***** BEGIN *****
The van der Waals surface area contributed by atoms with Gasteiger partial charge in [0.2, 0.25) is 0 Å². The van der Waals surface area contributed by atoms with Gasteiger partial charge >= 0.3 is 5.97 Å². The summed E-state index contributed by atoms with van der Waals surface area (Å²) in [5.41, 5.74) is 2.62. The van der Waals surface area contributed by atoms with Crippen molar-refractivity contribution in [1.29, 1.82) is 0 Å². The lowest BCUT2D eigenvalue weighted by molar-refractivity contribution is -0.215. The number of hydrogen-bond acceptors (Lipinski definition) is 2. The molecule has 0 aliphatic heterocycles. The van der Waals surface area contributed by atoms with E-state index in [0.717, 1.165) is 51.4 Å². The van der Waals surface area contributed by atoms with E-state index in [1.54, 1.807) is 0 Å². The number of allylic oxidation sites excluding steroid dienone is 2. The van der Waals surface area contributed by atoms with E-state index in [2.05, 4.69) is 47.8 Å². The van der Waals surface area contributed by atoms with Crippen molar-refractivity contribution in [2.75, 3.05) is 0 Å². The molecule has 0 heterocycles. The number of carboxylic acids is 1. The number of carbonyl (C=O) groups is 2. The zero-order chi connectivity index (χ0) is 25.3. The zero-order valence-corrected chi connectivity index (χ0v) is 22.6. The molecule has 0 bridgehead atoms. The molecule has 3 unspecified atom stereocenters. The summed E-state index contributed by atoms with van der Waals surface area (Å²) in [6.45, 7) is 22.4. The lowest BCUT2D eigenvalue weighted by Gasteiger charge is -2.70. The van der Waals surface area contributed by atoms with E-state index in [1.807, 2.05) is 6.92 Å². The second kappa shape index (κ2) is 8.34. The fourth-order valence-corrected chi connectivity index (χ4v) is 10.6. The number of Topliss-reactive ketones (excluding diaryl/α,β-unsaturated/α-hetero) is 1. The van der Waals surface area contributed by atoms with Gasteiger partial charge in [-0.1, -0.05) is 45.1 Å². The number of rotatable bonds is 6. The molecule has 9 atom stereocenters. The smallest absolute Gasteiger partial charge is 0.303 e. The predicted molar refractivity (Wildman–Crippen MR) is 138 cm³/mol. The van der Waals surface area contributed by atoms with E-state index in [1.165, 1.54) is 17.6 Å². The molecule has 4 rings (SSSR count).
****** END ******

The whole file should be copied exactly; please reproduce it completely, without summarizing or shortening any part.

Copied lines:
The van der Waals surface area contributed by atoms with Gasteiger partial charge in [0.2, 0.25) is 0 Å². The van der Waals surface area contributed by atoms with Gasteiger partial charge >= 0.3 is 5.97 Å². The summed E-state index contributed by atoms with van der Waals surface area (Å²) in [5.41, 5.74) is 2.62. The van der Waals surface area contributed by atoms with Crippen molar-refractivity contribution in [1.29, 1.82) is 0 Å². The lowest BCUT2D eigenvalue weighted by molar-refractivity contribution is -0.215. The number of hydrogen-bond acceptors (Lipinski definition) is 2. The molecule has 0 aliphatic heterocycles. The van der Waals surface area contributed by atoms with E-state index in [0.717, 1.165) is 51.4 Å². The van der Waals surface area contributed by atoms with E-state index in [1.54, 1.807) is 0 Å². The number of allylic oxidation sites excluding steroid dienone is 2. The van der Waals surface area contributed by atoms with E-state index in [2.05, 4.69) is 47.8 Å². The van der Waals surface area contributed by atoms with Crippen molar-refractivity contribution in [2.75, 3.05) is 0 Å². The molecule has 0 heterocycles. The number of carboxylic acids is 1. The number of carbonyl (C=O) groups is 2. The zero-order chi connectivity index (χ0) is 25.3. The zero-order valence-corrected chi connectivity index (χ0v) is 22.6. The molecule has 0 bridgehead atoms. The molecule has 3 unspecified atom stereocenters. The summed E-state index contributed by atoms with van der Waals surface area (Å²) in [6.45, 7) is 22.4. The lowest BCUT2D eigenvalue weighted by Gasteiger charge is -2.70. The van der Waals surface area contributed by atoms with E-state index in [1.807, 2.05) is 6.92 Å². The second kappa shape index (κ2) is 8.34. The fourth-order valence-corrected chi connectivity index (χ4v) is 10.6. The number of Topliss-reactive ketones (excluding diaryl/α,β-unsaturated/α-hetero) is 1. The van der Waals surface area contributed by atoms with Gasteiger partial charge in [-0.1, -0.05) is 45.1 Å². The number of rotatable bonds is 6. The molecule has 9 atom stereocenters. The smallest absolute Gasteiger partial charge is 0.303 e. The predicted molar refractivity (Wildman–Crippen MR) is 138 cm³/mol. The van der Waals surface area contributed by atoms with E-state index in [1.165, 1.54) is 17.6 Å². The molecule has 4 rings (SSSR count).